As everywhere, far too many adolescents get into a rut these days, here in France, for one reason or another, or often for multiple reasons, before they've got around to organizing seriously, if at all, their future existence. They get bogged down in all kinds of swamps, caught up in all sorts of traps. Maybe their studies have turned out to be useless, in that they don't enable them to get a good job. Some are led astray by the false paradises of alcohol and drugs, which can easily lead to crime. Others are soon ensnarled in vacuous relationships based solely upon sex, with no thought for marriage and the founding of a family. In the most tragic cases, adolescent losers grow up aimlessly in dull but violent environments where unemployment and strife are the rule, and social harmony and happiness an exception. In the context of all these unfortunate situations, we can meditate fruitfully and joyously upon the case of this young man who has steered clear of all the above-mentioned obstacles, while organizing his future existence in a style that can only be described as brilliant, exemplary.

His name is Jean: the French form of the Christian name of the fourth evangelist, John. Don't be misled by the long hair. Jean is neither a beatnik nor a rugby man. Although he's merely 21 years old, Jean has already set out upon a political career in the suburbs of Paris, and he has just got engaged to a girl from an excellent family with home-appliance stores. So it's more than likely that, straight after their marriage, Jean and his wife will have the pleasure of stepping into a cozy little flat with all the basic modern necessities: stove, fridge, dish-washer, etc.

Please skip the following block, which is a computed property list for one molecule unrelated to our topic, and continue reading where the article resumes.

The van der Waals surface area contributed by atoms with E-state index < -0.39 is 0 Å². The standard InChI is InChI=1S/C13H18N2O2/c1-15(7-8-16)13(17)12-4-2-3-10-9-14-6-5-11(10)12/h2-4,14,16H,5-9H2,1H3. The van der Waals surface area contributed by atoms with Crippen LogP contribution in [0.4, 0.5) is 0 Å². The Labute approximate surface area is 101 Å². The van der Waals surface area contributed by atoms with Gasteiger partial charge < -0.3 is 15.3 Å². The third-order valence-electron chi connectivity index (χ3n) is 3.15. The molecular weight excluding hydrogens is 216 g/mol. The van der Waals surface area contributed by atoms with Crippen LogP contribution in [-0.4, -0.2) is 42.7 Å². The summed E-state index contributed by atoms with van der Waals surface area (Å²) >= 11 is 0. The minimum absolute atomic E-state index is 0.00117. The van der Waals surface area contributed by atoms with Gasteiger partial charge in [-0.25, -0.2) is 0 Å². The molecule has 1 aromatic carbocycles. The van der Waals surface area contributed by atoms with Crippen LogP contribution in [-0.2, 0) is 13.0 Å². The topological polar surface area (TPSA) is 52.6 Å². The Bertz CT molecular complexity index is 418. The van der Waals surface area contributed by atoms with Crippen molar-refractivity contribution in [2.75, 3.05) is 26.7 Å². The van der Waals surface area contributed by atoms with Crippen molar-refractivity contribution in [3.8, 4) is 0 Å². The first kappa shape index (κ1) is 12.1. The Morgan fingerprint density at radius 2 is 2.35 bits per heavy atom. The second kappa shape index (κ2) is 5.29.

What a pity that there aren't more young men in France today with the same drive and convictions as Jean. The same appetite for success.

Tuesday, June 3, 2008

Saint Laurent

Without Yves Saint Laurent, France is a little more naked than usual. Talking of nakedness, recall the magnificent statement of this gay guy who seemed to understand women in a sublime fashion:

Nothing is more beautiful than a naked body. The most lovely clothes to attire a woman are the arms of the man she loves. For women who cannot achieve such happiness, I am available.

Personal anecdote : YSL played a major role in the French perfume business. Once upon a time, I was driven mad by a Parisian maiden named Valérie who was perfumed by a product named Kouros, designed theoretically for males. What a diabolical idea that a female might wear such a perfume! Thankfully and harmoniously, my body ended up becoming an intimate friend both of Valérie and of Kouros.

Sunday, December 30, 2007

Prohibition of smoking

There's no doubt about it: the prohibition of smoking in French cafés and restaurants, as of next Wednesday, is likely to be a gigantic event in the history of French society and the Republic.

It's such a "big" idea (where I dare not imagine all that might be encompassed by my fuzzy adjective) that it might not go off smoothly. There'll surely be some unpleasant surprises. For me, the situation is potentially more frightening than the notorious "year 2000 bug", which turned out to be a fizzer. [If I remember correctly, the term "fizzer" is Australian jargon for a damp firecracker that doesn't explode correctly... but I ask to be corrected if I've made a mistake.) Smoking has always been such an integral part of everyday life in French cafés and restaurants that its global prohibition is a little like a crazy fascist law banning, say, the use of the first-person singular form of verbs, meaning that the celebrated Cogito ergo sum of Descartes would henceforth have to be rendered in everyday parlance as "People think, therefore they are".

Parenthesis. Amusing anecdote, inspired by my comparison, which has nothing to do with the prohibition of smoking. In 1969, a French author, Georges Perec [1936-1982], wrote a 300-page novel, La disparition, without ever using the letter "e". Close the parenthesis.